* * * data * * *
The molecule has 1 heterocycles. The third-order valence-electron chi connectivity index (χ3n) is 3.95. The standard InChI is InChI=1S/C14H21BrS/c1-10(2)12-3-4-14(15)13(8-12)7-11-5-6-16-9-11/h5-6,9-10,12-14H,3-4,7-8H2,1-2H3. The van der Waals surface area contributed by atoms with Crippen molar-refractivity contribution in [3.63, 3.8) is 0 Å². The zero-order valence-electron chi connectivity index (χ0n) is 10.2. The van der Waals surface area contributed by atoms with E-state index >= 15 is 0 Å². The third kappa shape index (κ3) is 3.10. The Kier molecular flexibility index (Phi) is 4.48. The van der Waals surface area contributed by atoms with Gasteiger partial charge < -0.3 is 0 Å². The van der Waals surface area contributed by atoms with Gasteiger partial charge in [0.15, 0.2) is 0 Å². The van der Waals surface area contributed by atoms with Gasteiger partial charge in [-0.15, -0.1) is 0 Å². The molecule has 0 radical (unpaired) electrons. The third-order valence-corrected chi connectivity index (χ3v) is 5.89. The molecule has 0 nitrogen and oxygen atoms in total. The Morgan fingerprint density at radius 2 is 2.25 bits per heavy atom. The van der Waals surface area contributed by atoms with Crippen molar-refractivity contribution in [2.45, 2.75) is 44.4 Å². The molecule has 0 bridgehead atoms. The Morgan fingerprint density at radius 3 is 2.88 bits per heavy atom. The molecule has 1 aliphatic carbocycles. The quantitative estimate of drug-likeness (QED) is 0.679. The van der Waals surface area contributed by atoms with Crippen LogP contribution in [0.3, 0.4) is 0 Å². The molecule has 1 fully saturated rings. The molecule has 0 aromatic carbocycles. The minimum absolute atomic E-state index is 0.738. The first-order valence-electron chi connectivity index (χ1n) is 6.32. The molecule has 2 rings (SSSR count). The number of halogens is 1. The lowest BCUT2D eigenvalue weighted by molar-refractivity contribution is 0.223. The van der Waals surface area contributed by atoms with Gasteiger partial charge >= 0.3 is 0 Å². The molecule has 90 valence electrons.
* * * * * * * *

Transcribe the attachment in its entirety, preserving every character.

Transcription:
The molecule has 1 heterocycles. The third-order valence-electron chi connectivity index (χ3n) is 3.95. The standard InChI is InChI=1S/C14H21BrS/c1-10(2)12-3-4-14(15)13(8-12)7-11-5-6-16-9-11/h5-6,9-10,12-14H,3-4,7-8H2,1-2H3. The van der Waals surface area contributed by atoms with Crippen molar-refractivity contribution in [3.63, 3.8) is 0 Å². The zero-order valence-electron chi connectivity index (χ0n) is 10.2. The van der Waals surface area contributed by atoms with E-state index >= 15 is 0 Å². The third kappa shape index (κ3) is 3.10. The Kier molecular flexibility index (Phi) is 4.48. The van der Waals surface area contributed by atoms with Gasteiger partial charge < -0.3 is 0 Å². The van der Waals surface area contributed by atoms with Gasteiger partial charge in [0.15, 0.2) is 0 Å². The van der Waals surface area contributed by atoms with Gasteiger partial charge in [-0.15, -0.1) is 0 Å². The molecule has 0 radical (unpaired) electrons. The third-order valence-corrected chi connectivity index (χ3v) is 5.89. The molecule has 0 nitrogen and oxygen atoms in total. The Morgan fingerprint density at radius 2 is 2.25 bits per heavy atom. The van der Waals surface area contributed by atoms with Crippen molar-refractivity contribution in [2.45, 2.75) is 44.4 Å². The molecule has 0 bridgehead atoms. The Morgan fingerprint density at radius 3 is 2.88 bits per heavy atom. The molecule has 1 aliphatic carbocycles. The quantitative estimate of drug-likeness (QED) is 0.679. The van der Waals surface area contributed by atoms with Crippen LogP contribution in [0.3, 0.4) is 0 Å². The molecule has 1 fully saturated rings. The molecule has 0 aromatic carbocycles. The minimum absolute atomic E-state index is 0.738. The first-order valence-electron chi connectivity index (χ1n) is 6.32. The molecule has 2 rings (SSSR count). The number of halogens is 1. The lowest BCUT2D eigenvalue weighted by molar-refractivity contribution is 0.223. The van der Waals surface area contributed by atoms with Gasteiger partial charge >= 0.3 is 0 Å². The molecule has 90 valence electrons.